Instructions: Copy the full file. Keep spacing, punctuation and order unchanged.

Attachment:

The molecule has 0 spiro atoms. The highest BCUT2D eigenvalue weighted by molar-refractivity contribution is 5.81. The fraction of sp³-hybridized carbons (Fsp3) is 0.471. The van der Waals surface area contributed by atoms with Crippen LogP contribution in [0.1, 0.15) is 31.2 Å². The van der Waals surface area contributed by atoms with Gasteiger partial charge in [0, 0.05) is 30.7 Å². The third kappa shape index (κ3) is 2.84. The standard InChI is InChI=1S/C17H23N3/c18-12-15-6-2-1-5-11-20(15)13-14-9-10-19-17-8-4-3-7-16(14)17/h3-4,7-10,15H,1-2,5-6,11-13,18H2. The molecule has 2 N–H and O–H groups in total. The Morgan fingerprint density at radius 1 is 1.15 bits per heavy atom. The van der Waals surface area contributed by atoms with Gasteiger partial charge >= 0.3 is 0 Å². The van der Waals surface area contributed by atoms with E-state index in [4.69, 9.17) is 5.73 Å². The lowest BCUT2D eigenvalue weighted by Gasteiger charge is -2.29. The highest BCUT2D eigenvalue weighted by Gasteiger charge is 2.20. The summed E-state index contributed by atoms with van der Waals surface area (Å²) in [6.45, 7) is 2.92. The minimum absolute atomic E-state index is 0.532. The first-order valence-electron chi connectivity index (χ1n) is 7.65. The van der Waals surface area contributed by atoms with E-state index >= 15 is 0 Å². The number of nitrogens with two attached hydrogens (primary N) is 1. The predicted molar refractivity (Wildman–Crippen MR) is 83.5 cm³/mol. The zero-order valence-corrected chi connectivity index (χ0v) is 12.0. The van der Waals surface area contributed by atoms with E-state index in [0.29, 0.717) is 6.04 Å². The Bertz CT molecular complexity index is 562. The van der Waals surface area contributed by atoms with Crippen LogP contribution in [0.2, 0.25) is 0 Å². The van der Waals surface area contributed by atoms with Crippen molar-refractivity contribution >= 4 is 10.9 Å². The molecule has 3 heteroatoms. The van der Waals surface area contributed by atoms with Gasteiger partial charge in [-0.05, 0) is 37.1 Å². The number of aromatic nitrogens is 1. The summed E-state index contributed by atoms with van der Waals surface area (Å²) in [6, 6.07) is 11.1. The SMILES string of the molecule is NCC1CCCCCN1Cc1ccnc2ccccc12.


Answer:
The molecule has 0 spiro atoms. The highest BCUT2D eigenvalue weighted by molar-refractivity contribution is 5.81. The fraction of sp³-hybridized carbons (Fsp3) is 0.471. The van der Waals surface area contributed by atoms with Crippen LogP contribution in [0.1, 0.15) is 31.2 Å². The van der Waals surface area contributed by atoms with Gasteiger partial charge in [0, 0.05) is 30.7 Å². The third kappa shape index (κ3) is 2.84. The standard InChI is InChI=1S/C17H23N3/c18-12-15-6-2-1-5-11-20(15)13-14-9-10-19-17-8-4-3-7-16(14)17/h3-4,7-10,15H,1-2,5-6,11-13,18H2. The molecule has 2 N–H and O–H groups in total. The Morgan fingerprint density at radius 1 is 1.15 bits per heavy atom. The van der Waals surface area contributed by atoms with Gasteiger partial charge >= 0.3 is 0 Å². The van der Waals surface area contributed by atoms with E-state index in [4.69, 9.17) is 5.73 Å². The lowest BCUT2D eigenvalue weighted by Gasteiger charge is -2.29. The highest BCUT2D eigenvalue weighted by Gasteiger charge is 2.20. The summed E-state index contributed by atoms with van der Waals surface area (Å²) in [6.45, 7) is 2.92. The minimum absolute atomic E-state index is 0.532. The first-order valence-electron chi connectivity index (χ1n) is 7.65. The van der Waals surface area contributed by atoms with E-state index >= 15 is 0 Å². The number of nitrogens with two attached hydrogens (primary N) is 1. The predicted molar refractivity (Wildman–Crippen MR) is 83.5 cm³/mol. The zero-order valence-corrected chi connectivity index (χ0v) is 12.0. The van der Waals surface area contributed by atoms with E-state index in [0.29, 0.717) is 6.04 Å². The Bertz CT molecular complexity index is 562. The van der Waals surface area contributed by atoms with Crippen LogP contribution in [0.2, 0.25) is 0 Å². The van der Waals surface area contributed by atoms with Crippen molar-refractivity contribution >= 4 is 10.9 Å². The molecule has 3 heteroatoms. The van der Waals surface area contributed by atoms with Gasteiger partial charge in [-0.05, 0) is 37.1 Å². The number of aromatic nitrogens is 1. The summed E-state index contributed by atoms with van der Waals surface area (Å²) in [6, 6.07) is 11.1. The SMILES string of the molecule is NCC1CCCCCN1Cc1ccnc2ccccc12.